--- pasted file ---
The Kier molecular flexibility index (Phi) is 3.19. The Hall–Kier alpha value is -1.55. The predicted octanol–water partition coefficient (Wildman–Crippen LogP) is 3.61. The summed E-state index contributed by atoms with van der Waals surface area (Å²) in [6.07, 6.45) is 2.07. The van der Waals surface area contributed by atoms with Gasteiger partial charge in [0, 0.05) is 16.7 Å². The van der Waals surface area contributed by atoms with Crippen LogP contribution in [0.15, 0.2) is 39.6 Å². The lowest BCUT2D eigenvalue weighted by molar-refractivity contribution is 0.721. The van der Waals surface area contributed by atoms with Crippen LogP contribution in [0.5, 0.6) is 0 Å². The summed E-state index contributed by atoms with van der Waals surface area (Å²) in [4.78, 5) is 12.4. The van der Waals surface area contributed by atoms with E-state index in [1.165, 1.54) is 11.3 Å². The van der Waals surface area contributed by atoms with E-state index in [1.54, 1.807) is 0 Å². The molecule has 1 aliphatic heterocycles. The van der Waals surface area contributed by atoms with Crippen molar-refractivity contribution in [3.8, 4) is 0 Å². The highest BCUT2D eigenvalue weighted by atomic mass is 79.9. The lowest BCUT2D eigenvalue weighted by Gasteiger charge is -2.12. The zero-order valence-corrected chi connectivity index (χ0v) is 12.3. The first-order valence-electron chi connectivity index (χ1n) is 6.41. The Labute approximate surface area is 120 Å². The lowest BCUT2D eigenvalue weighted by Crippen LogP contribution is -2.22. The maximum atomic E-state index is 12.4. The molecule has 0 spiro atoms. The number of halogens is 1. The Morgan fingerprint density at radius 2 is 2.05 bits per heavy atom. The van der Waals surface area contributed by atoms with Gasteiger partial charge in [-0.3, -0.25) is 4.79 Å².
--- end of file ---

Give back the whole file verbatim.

The Kier molecular flexibility index (Phi) is 3.19. The Hall–Kier alpha value is -1.55. The predicted octanol–water partition coefficient (Wildman–Crippen LogP) is 3.61. The summed E-state index contributed by atoms with van der Waals surface area (Å²) in [6.07, 6.45) is 2.07. The van der Waals surface area contributed by atoms with Gasteiger partial charge in [0, 0.05) is 16.7 Å². The van der Waals surface area contributed by atoms with Crippen LogP contribution in [0.15, 0.2) is 39.6 Å². The lowest BCUT2D eigenvalue weighted by molar-refractivity contribution is 0.721. The van der Waals surface area contributed by atoms with Crippen LogP contribution in [0.5, 0.6) is 0 Å². The summed E-state index contributed by atoms with van der Waals surface area (Å²) in [4.78, 5) is 12.4. The van der Waals surface area contributed by atoms with E-state index in [1.165, 1.54) is 11.3 Å². The van der Waals surface area contributed by atoms with E-state index in [1.54, 1.807) is 0 Å². The molecule has 1 aliphatic heterocycles. The van der Waals surface area contributed by atoms with Crippen molar-refractivity contribution in [3.8, 4) is 0 Å². The highest BCUT2D eigenvalue weighted by atomic mass is 79.9. The lowest BCUT2D eigenvalue weighted by Gasteiger charge is -2.12. The zero-order valence-corrected chi connectivity index (χ0v) is 12.3. The first-order valence-electron chi connectivity index (χ1n) is 6.41. The Labute approximate surface area is 120 Å². The lowest BCUT2D eigenvalue weighted by Crippen LogP contribution is -2.22. The maximum atomic E-state index is 12.4. The molecule has 0 spiro atoms. The number of halogens is 1. The Morgan fingerprint density at radius 2 is 2.05 bits per heavy atom. The van der Waals surface area contributed by atoms with Gasteiger partial charge in [-0.3, -0.25) is 4.79 Å².